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Public Policy : Policy Information Last Updated: Sep 20th, 2006 - 15:00:11


U.S. Department of Education Issues Long-Awaited IDEA Regulations
By Jane West
Sep 20, 2006, 10:02

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On August 3, 2006 Secretary of Education Margaret Spellings announced the issuance of final regulations for the Individuals with Disabilities Education Act reauthorization legislation that was enacted in December, 2004. These regulations appear in the August 14 edition of the Federal Register and can also be found on the Department’s website at www.ed.gov. The regulations become official 60 days after appearing in the Register – on October 14.

The regulations are preceded by a preamble analyzing over 5500 comments received in response to an invitation to respond to a Notice of Proposed Rule Making that was issued June 21, 2005. The regulations address only Part B of IDEA. Part C regulations, for the infants and toddlers programs, are still under development. In addition, regulations reflecting the interim guidance related to assessing up to 20% of special education students who are not likely to achieve grade level performance in the upcoming school year continue to be under development. (This are often referred to as the “2%”regulations since they may apply to up to 2% of the population of students.) Regulations for Part D, addressing the service obligation for higher education students supported by Part D funds, were issued earlier in the year.

Most comments that were submitted on the proposed regulations addressed three issues: highly qualified special education teachers, response to intervention and students with disabilities who were placed in private schools by their parents. Key provisions in the regulations in each of these areas are as follows:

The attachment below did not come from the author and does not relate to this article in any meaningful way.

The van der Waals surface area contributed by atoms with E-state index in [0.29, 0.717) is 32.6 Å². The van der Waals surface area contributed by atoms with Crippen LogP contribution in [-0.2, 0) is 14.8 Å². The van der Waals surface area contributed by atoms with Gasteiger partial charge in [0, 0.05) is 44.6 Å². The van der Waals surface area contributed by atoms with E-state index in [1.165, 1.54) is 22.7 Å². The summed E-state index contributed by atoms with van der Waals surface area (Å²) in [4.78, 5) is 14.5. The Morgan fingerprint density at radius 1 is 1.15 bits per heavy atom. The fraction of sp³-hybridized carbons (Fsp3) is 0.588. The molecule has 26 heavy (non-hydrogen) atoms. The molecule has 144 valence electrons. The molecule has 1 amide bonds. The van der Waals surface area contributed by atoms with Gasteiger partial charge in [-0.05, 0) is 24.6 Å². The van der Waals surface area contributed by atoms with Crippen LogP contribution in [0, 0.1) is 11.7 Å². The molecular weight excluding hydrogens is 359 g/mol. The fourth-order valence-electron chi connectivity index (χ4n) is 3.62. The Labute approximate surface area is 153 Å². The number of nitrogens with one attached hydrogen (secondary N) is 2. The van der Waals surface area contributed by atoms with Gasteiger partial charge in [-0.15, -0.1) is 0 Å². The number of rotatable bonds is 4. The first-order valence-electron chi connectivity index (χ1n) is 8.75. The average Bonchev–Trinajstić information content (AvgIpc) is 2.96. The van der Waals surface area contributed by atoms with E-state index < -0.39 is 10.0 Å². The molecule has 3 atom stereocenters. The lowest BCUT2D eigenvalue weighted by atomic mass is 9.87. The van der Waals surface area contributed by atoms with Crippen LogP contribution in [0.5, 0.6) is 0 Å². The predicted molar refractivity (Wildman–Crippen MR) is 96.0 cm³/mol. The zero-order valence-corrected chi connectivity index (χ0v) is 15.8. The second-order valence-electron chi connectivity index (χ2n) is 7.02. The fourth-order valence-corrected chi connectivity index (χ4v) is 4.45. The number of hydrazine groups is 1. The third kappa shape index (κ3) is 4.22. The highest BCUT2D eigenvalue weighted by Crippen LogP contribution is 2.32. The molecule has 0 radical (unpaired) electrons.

Highly qualified special education teachers: States are authorized to develop a separate HOUSSE (high, objective, uniform state standard of evaluation) for special education teachers provided it does not establish a lower standard for content knowledge than is required for general education teachers. The NEA was pleased with this new HOUSSE provision. The “highly qualified” special education requirement does not apply to special education teachers in private schools, even if public funds are paying the student’s tuition. This provision was opposed by HECSE and other special education organizations.

Response to Intervention: A proposal in the draft regulations which would have prohibited the use of the “severe discrepancy” method of diagnosing learning disabilities was removed. Some learning disabilities organizations, such as LDA, were pleased with this noting that the RTI method needs further study before it should be required.

Special education students placed in private schools: School districts are responsible for providing special education services to students who are attending private school in that district, but who live in a different school district. The Council of Great City Schools, among others, was disappointed with this provision which was requested by private schools who thought it would make it easier for their students to obtain special education services.

Model forms for IEPS, procedural safeguards notices and prior written notices were also issued as a part of the regulations. They are available in an appendix to the regulations, which is also on the Department’s website at http://www.ed.gov/IDEA.

Assistant Secretary for OSERS, John Hager, announced that the Department will be providing a range of technical assistance opportunities including community based meetings and regional meetings around the country. OSERS is also developing a curriculum that can be used to train providers, parents, advocates and other stakeholders on the regulations.



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